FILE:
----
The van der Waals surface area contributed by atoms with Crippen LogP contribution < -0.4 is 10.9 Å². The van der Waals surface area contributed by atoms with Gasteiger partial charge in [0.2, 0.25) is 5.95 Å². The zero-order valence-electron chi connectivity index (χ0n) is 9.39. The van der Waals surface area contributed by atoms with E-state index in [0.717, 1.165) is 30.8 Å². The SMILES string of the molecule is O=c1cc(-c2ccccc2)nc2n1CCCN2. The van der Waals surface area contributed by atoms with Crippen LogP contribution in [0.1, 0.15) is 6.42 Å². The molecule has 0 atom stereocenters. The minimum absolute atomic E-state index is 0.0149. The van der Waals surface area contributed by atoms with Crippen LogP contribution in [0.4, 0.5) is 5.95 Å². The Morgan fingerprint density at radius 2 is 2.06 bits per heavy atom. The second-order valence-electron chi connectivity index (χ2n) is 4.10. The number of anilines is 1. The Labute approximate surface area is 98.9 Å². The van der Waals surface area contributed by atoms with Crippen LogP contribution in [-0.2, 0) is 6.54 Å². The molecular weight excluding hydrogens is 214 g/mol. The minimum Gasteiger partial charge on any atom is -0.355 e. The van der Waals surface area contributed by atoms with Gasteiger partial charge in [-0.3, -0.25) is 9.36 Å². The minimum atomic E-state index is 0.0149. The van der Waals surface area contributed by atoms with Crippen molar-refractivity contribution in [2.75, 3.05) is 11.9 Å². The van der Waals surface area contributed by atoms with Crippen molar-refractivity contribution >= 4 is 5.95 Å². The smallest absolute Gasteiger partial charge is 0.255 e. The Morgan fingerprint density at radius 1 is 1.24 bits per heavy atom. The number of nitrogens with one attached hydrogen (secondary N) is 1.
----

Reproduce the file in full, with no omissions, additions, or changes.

The van der Waals surface area contributed by atoms with Crippen LogP contribution < -0.4 is 10.9 Å². The van der Waals surface area contributed by atoms with Gasteiger partial charge in [0.2, 0.25) is 5.95 Å². The zero-order valence-electron chi connectivity index (χ0n) is 9.39. The van der Waals surface area contributed by atoms with E-state index in [0.717, 1.165) is 30.8 Å². The SMILES string of the molecule is O=c1cc(-c2ccccc2)nc2n1CCCN2. The van der Waals surface area contributed by atoms with Crippen LogP contribution in [0.1, 0.15) is 6.42 Å². The molecule has 0 atom stereocenters. The minimum absolute atomic E-state index is 0.0149. The van der Waals surface area contributed by atoms with Crippen LogP contribution in [0.4, 0.5) is 5.95 Å². The Morgan fingerprint density at radius 2 is 2.06 bits per heavy atom. The second-order valence-electron chi connectivity index (χ2n) is 4.10. The number of anilines is 1. The Labute approximate surface area is 98.9 Å². The van der Waals surface area contributed by atoms with Crippen LogP contribution in [-0.2, 0) is 6.54 Å². The molecular weight excluding hydrogens is 214 g/mol. The minimum Gasteiger partial charge on any atom is -0.355 e. The van der Waals surface area contributed by atoms with Gasteiger partial charge in [-0.3, -0.25) is 9.36 Å². The minimum atomic E-state index is 0.0149. The van der Waals surface area contributed by atoms with Crippen molar-refractivity contribution in [2.75, 3.05) is 11.9 Å². The van der Waals surface area contributed by atoms with Crippen molar-refractivity contribution >= 4 is 5.95 Å². The smallest absolute Gasteiger partial charge is 0.255 e. The Morgan fingerprint density at radius 1 is 1.24 bits per heavy atom. The number of nitrogens with one attached hydrogen (secondary N) is 1.